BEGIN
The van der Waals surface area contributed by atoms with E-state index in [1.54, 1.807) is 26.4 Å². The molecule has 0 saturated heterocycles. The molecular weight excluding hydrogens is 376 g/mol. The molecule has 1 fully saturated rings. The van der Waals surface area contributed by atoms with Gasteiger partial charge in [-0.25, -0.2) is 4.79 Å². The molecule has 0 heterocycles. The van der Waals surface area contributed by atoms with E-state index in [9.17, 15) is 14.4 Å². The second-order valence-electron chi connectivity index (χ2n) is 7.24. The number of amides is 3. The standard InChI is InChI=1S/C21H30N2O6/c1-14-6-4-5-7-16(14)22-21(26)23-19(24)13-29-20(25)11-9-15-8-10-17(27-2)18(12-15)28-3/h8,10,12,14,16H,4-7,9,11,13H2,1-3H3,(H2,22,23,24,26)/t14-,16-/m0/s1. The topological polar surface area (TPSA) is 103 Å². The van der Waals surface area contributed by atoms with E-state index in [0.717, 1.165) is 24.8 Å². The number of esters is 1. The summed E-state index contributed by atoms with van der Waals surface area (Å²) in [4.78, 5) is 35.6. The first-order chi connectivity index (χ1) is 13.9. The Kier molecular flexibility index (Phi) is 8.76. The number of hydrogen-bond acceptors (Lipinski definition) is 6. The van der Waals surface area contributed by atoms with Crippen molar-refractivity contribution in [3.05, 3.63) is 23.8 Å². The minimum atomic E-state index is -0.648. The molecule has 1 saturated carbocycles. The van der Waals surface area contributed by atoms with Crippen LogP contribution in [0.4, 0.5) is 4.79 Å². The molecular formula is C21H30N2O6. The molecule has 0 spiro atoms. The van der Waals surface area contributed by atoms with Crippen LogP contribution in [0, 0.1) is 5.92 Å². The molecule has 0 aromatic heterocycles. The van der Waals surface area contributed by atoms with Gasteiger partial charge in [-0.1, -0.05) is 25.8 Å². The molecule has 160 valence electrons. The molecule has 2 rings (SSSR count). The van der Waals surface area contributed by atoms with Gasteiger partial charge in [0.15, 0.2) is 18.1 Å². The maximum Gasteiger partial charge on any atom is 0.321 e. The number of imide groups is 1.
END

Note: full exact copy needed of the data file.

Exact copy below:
The van der Waals surface area contributed by atoms with E-state index in [1.54, 1.807) is 26.4 Å². The molecule has 0 saturated heterocycles. The molecular weight excluding hydrogens is 376 g/mol. The molecule has 1 fully saturated rings. The van der Waals surface area contributed by atoms with Gasteiger partial charge in [-0.25, -0.2) is 4.79 Å². The molecule has 0 heterocycles. The van der Waals surface area contributed by atoms with E-state index in [9.17, 15) is 14.4 Å². The second-order valence-electron chi connectivity index (χ2n) is 7.24. The number of amides is 3. The standard InChI is InChI=1S/C21H30N2O6/c1-14-6-4-5-7-16(14)22-21(26)23-19(24)13-29-20(25)11-9-15-8-10-17(27-2)18(12-15)28-3/h8,10,12,14,16H,4-7,9,11,13H2,1-3H3,(H2,22,23,24,26)/t14-,16-/m0/s1. The topological polar surface area (TPSA) is 103 Å². The van der Waals surface area contributed by atoms with E-state index in [0.717, 1.165) is 24.8 Å². The number of esters is 1. The summed E-state index contributed by atoms with van der Waals surface area (Å²) in [4.78, 5) is 35.6. The first-order chi connectivity index (χ1) is 13.9. The Kier molecular flexibility index (Phi) is 8.76. The number of hydrogen-bond acceptors (Lipinski definition) is 6. The van der Waals surface area contributed by atoms with Crippen molar-refractivity contribution in [3.05, 3.63) is 23.8 Å². The minimum atomic E-state index is -0.648. The molecule has 1 saturated carbocycles. The van der Waals surface area contributed by atoms with Crippen LogP contribution in [0.4, 0.5) is 4.79 Å². The molecular formula is C21H30N2O6. The molecule has 0 spiro atoms. The van der Waals surface area contributed by atoms with Crippen LogP contribution in [0, 0.1) is 5.92 Å². The molecule has 0 aromatic heterocycles. The van der Waals surface area contributed by atoms with Gasteiger partial charge in [-0.1, -0.05) is 25.8 Å². The molecule has 160 valence electrons. The molecule has 2 rings (SSSR count). The van der Waals surface area contributed by atoms with Gasteiger partial charge in [0.15, 0.2) is 18.1 Å². The maximum Gasteiger partial charge on any atom is 0.321 e. The number of imide groups is 1.